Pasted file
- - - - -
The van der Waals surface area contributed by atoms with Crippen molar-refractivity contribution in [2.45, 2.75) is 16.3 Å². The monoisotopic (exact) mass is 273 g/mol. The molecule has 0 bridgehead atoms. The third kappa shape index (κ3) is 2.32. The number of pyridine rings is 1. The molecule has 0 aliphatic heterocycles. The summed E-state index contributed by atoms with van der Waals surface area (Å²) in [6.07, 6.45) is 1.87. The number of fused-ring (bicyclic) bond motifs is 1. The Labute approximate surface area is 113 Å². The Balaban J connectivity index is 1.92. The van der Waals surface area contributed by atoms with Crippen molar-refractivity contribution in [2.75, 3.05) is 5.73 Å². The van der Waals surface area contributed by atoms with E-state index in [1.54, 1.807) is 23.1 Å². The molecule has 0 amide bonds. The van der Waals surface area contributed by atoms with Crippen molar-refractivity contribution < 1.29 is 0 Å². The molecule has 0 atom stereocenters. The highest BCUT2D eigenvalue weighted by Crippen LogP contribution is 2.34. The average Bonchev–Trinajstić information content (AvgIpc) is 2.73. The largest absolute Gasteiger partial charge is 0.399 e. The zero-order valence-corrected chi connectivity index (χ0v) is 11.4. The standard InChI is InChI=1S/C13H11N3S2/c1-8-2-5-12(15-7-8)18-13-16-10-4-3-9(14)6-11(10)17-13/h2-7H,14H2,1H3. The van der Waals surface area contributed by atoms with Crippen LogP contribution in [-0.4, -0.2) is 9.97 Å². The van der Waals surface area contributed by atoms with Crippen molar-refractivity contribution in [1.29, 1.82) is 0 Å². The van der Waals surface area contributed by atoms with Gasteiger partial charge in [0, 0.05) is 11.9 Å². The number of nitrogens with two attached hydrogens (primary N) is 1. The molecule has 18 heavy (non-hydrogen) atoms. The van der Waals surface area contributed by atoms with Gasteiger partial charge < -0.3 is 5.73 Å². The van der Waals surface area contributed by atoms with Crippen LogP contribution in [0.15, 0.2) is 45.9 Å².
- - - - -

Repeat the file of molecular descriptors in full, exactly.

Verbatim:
The van der Waals surface area contributed by atoms with Crippen molar-refractivity contribution in [2.45, 2.75) is 16.3 Å². The monoisotopic (exact) mass is 273 g/mol. The molecule has 0 bridgehead atoms. The third kappa shape index (κ3) is 2.32. The number of pyridine rings is 1. The molecule has 0 aliphatic heterocycles. The summed E-state index contributed by atoms with van der Waals surface area (Å²) in [6.07, 6.45) is 1.87. The number of fused-ring (bicyclic) bond motifs is 1. The Labute approximate surface area is 113 Å². The Balaban J connectivity index is 1.92. The van der Waals surface area contributed by atoms with Crippen molar-refractivity contribution in [2.75, 3.05) is 5.73 Å². The van der Waals surface area contributed by atoms with E-state index in [1.54, 1.807) is 23.1 Å². The molecule has 0 amide bonds. The van der Waals surface area contributed by atoms with Crippen molar-refractivity contribution < 1.29 is 0 Å². The molecule has 0 atom stereocenters. The highest BCUT2D eigenvalue weighted by Crippen LogP contribution is 2.34. The average Bonchev–Trinajstić information content (AvgIpc) is 2.73. The largest absolute Gasteiger partial charge is 0.399 e. The zero-order valence-corrected chi connectivity index (χ0v) is 11.4. The standard InChI is InChI=1S/C13H11N3S2/c1-8-2-5-12(15-7-8)18-13-16-10-4-3-9(14)6-11(10)17-13/h2-7H,14H2,1H3. The van der Waals surface area contributed by atoms with Crippen LogP contribution in [-0.4, -0.2) is 9.97 Å². The van der Waals surface area contributed by atoms with Crippen molar-refractivity contribution in [1.29, 1.82) is 0 Å². The van der Waals surface area contributed by atoms with Gasteiger partial charge in [0, 0.05) is 11.9 Å². The number of nitrogens with two attached hydrogens (primary N) is 1. The molecule has 18 heavy (non-hydrogen) atoms. The van der Waals surface area contributed by atoms with Gasteiger partial charge < -0.3 is 5.73 Å². The van der Waals surface area contributed by atoms with Crippen LogP contribution in [0.15, 0.2) is 45.9 Å².